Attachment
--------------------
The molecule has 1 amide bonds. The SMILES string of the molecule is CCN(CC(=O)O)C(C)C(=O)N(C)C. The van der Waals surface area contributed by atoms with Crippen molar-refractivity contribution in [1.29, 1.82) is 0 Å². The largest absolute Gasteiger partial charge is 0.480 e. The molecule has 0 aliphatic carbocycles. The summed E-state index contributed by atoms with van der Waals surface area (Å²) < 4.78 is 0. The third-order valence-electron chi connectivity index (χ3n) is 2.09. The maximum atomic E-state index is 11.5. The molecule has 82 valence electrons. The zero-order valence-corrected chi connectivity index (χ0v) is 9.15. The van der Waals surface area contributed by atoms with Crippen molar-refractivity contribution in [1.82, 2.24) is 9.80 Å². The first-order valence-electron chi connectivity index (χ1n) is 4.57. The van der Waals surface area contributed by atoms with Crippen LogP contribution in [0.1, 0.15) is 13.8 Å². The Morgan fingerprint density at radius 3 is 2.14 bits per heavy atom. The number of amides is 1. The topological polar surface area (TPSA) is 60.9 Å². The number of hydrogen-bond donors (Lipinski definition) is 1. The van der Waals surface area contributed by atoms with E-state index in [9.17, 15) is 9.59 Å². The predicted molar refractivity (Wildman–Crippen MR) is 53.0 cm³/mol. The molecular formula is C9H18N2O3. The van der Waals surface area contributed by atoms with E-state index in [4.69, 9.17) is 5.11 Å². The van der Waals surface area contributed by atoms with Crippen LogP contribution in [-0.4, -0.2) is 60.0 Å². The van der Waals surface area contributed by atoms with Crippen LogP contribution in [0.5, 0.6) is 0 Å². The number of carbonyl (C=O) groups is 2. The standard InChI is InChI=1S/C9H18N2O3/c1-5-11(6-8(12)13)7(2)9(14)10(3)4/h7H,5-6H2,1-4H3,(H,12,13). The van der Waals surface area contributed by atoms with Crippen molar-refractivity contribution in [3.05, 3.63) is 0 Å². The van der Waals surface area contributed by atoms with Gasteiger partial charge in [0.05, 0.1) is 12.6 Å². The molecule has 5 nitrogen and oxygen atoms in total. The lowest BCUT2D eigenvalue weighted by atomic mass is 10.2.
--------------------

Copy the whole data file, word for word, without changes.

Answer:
The molecule has 1 amide bonds. The SMILES string of the molecule is CCN(CC(=O)O)C(C)C(=O)N(C)C. The van der Waals surface area contributed by atoms with Crippen molar-refractivity contribution in [1.29, 1.82) is 0 Å². The largest absolute Gasteiger partial charge is 0.480 e. The molecule has 0 aliphatic carbocycles. The summed E-state index contributed by atoms with van der Waals surface area (Å²) < 4.78 is 0. The third-order valence-electron chi connectivity index (χ3n) is 2.09. The maximum atomic E-state index is 11.5. The molecule has 82 valence electrons. The zero-order valence-corrected chi connectivity index (χ0v) is 9.15. The van der Waals surface area contributed by atoms with Crippen molar-refractivity contribution in [1.82, 2.24) is 9.80 Å². The first-order valence-electron chi connectivity index (χ1n) is 4.57. The van der Waals surface area contributed by atoms with Crippen LogP contribution in [0.1, 0.15) is 13.8 Å². The Morgan fingerprint density at radius 3 is 2.14 bits per heavy atom. The number of amides is 1. The topological polar surface area (TPSA) is 60.9 Å². The number of hydrogen-bond donors (Lipinski definition) is 1. The van der Waals surface area contributed by atoms with E-state index in [9.17, 15) is 9.59 Å². The predicted molar refractivity (Wildman–Crippen MR) is 53.0 cm³/mol. The molecular formula is C9H18N2O3. The van der Waals surface area contributed by atoms with E-state index in [4.69, 9.17) is 5.11 Å². The van der Waals surface area contributed by atoms with Crippen LogP contribution in [-0.4, -0.2) is 60.0 Å². The van der Waals surface area contributed by atoms with Crippen LogP contribution in [0.5, 0.6) is 0 Å². The number of carbonyl (C=O) groups is 2. The standard InChI is InChI=1S/C9H18N2O3/c1-5-11(6-8(12)13)7(2)9(14)10(3)4/h7H,5-6H2,1-4H3,(H,12,13). The van der Waals surface area contributed by atoms with Crippen molar-refractivity contribution in [3.05, 3.63) is 0 Å². The van der Waals surface area contributed by atoms with Gasteiger partial charge in [0.05, 0.1) is 12.6 Å². The molecule has 5 nitrogen and oxygen atoms in total. The lowest BCUT2D eigenvalue weighted by atomic mass is 10.2.